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Home 2009 May (Page 2)

Some Remarks on the Legal Implications of Foreign Visits by Sudanese President Omar Al Bashir After the ICC Arrest Warrant

Published on May 11, 2009        Author: 

Materneau Chrispin is currently a PhD Candidate in International Law at the University of Lausanne, Switzerland

On March 4, 2009, Pre-Trial Chamber I of the International Criminal Court (ICC) issued an Arrest Warrant against Omar Al Bashir (see here), the current Head of State of Sudan. That warrant was the latest step taken against Al Bashir in the criminal proceedings that have been initiated against him as indirect perpetrator or indirect co-perpetrator of various counts of crimes against humanity and war crimes, which fall under ICC jurisdiction.

Al Bashir’s reaction to the issuance of that arrest warrant has been the rejection of such warrant, open mockery and defiance of the ICC. Moreover, Sudanese authorities have also expelled many foreign NGOs providing assistance to the victims of the conflict in Darfur, especially refugees. The move by the ICC has been criticized by many as being untimely and somewhat unhelpful in view of all the political considerations to be taken into account relative to the ongoing conflict in Darfur. Somehow, that controversy falls within the purview of the more general debate on Justice vs. Peace in international law. Nonetheless, the ICC warrant remains a valid act issued by that international tribunal on the basis of the referral of the Darfur situation to the ICC by the United Nations Security Council.

Such a referral was made by UN Security Council Resolution 1593 (2005). It fully gave the ICC jurisdiction over the crimes committed in Darfur. Indeed Article 13 (b) ICC Statute establishes the referral mechanism as the mean for the ICC to exercise its jurisdiction over crimes in a State that is not a party to the Rome Statute, which is the case of Sudan. That article that deals with exercise of jurisdiction by the Court reads as follows:

 A situation in which one or more of such crimes appears to have been committed is referred to the Prosecutor by the Security Council acting under Chapter VII of the Charter of the United Nations;

In the light of that referral, how should we assess, as a matter of international law, the behaviour of the States that have not only criticized the warrant, but welcomed President Al Bashir on their territories after the arrest warrant had been issued against him by the ICC?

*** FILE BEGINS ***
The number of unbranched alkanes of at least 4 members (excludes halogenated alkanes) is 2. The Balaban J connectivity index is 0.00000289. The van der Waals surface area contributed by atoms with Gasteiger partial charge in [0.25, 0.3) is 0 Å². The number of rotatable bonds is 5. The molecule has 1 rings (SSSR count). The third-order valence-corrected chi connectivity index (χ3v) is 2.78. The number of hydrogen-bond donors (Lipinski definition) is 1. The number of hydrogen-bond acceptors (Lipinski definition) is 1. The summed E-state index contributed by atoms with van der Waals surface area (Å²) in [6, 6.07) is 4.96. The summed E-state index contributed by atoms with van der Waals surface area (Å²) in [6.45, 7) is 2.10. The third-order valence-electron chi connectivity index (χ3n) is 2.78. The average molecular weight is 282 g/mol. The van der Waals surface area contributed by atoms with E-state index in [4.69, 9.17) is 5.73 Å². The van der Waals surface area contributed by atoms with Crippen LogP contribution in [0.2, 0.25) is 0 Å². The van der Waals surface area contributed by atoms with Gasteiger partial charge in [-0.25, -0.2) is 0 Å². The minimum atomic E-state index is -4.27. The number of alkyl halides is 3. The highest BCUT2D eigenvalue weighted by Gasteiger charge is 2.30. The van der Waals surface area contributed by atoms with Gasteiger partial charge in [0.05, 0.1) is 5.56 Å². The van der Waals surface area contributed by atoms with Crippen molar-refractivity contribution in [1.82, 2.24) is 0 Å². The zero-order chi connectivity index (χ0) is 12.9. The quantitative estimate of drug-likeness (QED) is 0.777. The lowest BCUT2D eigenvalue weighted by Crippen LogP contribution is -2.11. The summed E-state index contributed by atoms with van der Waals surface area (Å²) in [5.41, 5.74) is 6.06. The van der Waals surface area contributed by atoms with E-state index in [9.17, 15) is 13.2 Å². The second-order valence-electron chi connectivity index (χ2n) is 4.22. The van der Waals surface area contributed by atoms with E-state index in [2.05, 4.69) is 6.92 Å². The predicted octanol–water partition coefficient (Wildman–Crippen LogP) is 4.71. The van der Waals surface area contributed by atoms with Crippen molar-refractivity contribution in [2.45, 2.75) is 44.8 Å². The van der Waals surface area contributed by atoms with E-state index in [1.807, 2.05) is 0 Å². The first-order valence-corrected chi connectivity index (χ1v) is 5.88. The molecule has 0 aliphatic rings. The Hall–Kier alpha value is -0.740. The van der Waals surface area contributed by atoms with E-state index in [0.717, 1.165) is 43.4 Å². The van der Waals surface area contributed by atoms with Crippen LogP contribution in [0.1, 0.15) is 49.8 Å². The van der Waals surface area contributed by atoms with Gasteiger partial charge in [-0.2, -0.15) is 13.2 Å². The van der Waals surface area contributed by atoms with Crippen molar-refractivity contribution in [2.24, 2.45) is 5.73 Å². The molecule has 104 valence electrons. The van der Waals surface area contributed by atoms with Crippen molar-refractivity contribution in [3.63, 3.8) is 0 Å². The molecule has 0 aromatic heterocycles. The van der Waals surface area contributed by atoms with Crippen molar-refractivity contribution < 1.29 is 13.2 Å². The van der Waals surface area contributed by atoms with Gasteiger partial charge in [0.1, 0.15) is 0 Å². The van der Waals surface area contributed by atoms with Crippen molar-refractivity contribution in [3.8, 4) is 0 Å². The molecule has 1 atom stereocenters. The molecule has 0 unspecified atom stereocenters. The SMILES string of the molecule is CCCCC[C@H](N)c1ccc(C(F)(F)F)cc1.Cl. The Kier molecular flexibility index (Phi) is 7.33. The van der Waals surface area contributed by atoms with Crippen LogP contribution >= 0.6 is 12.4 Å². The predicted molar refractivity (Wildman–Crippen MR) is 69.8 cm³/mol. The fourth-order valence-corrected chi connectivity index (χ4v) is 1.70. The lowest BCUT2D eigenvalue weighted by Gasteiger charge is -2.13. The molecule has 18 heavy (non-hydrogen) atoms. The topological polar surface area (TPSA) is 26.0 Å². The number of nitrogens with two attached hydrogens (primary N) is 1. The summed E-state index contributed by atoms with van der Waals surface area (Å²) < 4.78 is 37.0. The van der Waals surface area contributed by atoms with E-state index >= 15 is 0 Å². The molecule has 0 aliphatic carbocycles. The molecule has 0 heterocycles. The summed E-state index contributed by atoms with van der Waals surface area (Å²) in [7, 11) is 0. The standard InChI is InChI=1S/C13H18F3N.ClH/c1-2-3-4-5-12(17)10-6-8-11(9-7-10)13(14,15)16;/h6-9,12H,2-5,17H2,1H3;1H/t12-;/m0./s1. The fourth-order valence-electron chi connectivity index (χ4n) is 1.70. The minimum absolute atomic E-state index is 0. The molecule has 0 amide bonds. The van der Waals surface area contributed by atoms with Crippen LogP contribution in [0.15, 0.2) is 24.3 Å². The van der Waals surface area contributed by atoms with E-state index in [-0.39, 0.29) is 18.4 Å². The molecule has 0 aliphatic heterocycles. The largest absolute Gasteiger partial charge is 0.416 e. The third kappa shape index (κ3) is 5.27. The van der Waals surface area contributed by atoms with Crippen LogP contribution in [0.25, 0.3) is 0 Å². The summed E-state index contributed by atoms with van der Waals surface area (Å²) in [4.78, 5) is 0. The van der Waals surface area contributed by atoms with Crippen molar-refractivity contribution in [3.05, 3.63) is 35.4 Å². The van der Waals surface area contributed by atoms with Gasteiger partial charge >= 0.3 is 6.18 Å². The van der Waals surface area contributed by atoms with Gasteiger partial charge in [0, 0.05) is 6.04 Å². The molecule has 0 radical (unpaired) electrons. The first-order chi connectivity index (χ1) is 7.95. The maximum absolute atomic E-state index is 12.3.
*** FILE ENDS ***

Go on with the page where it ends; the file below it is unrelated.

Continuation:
Any analysis of the issue should start with the Security Council resolution that introduced the case to the ICC. That resolution was adopted under Chapter VII of the UN Charter. It is therefore binding on all member States of the UN per article 25 of that Charter which provides that “[t]he Members of the United Nations agree to accept and carry out the decisions of the Security Council in accordance with the present Charter”. On the basis of article 103 of the same Charter, obligations of Member States flowing from resolutions adopted by the Security Council prevail over any other obligations that they would be bound by.

Security Council Resolution 1593 (2005) does not contain strong language that would create a compelling legal obligation for UN member States to cooperate with the ICC in all the steps that it would take in the Darfur situation. However, paragraph 2 of its operative part formulates obligations not only for Sudan, but also for all member States that are urged by the Council to fully cooperate with the Court in the Darfur case. Indeed that paragraph indicates that the Security Council Read the rest of this entry…

 

Humanitarian intervention: neither right, nor responsibility, but necessity?

Published on May 5, 2009        Author: 

I’d like to offer a small “think piece” contribution to a bigger debate, in which I try and tease out a question that has troubled me: do we need a positive right of humanitarian intervention? What would happen if we conceded it was prima facie an unlawful use of force, but was legally (not just morally) justifiable or excusable in a particular case? My tentative conclusion is that the defence of necessity might prima facie be available to justify a use of force in an humanitarian intervention but would face some significant problems on close scrutiny.

We’re all by now familiar with a certain account of the development of the idea of humanitarian intervention. Let me offer a stylised version of this narrative, with its inevitable oversimplifications by way of introduction.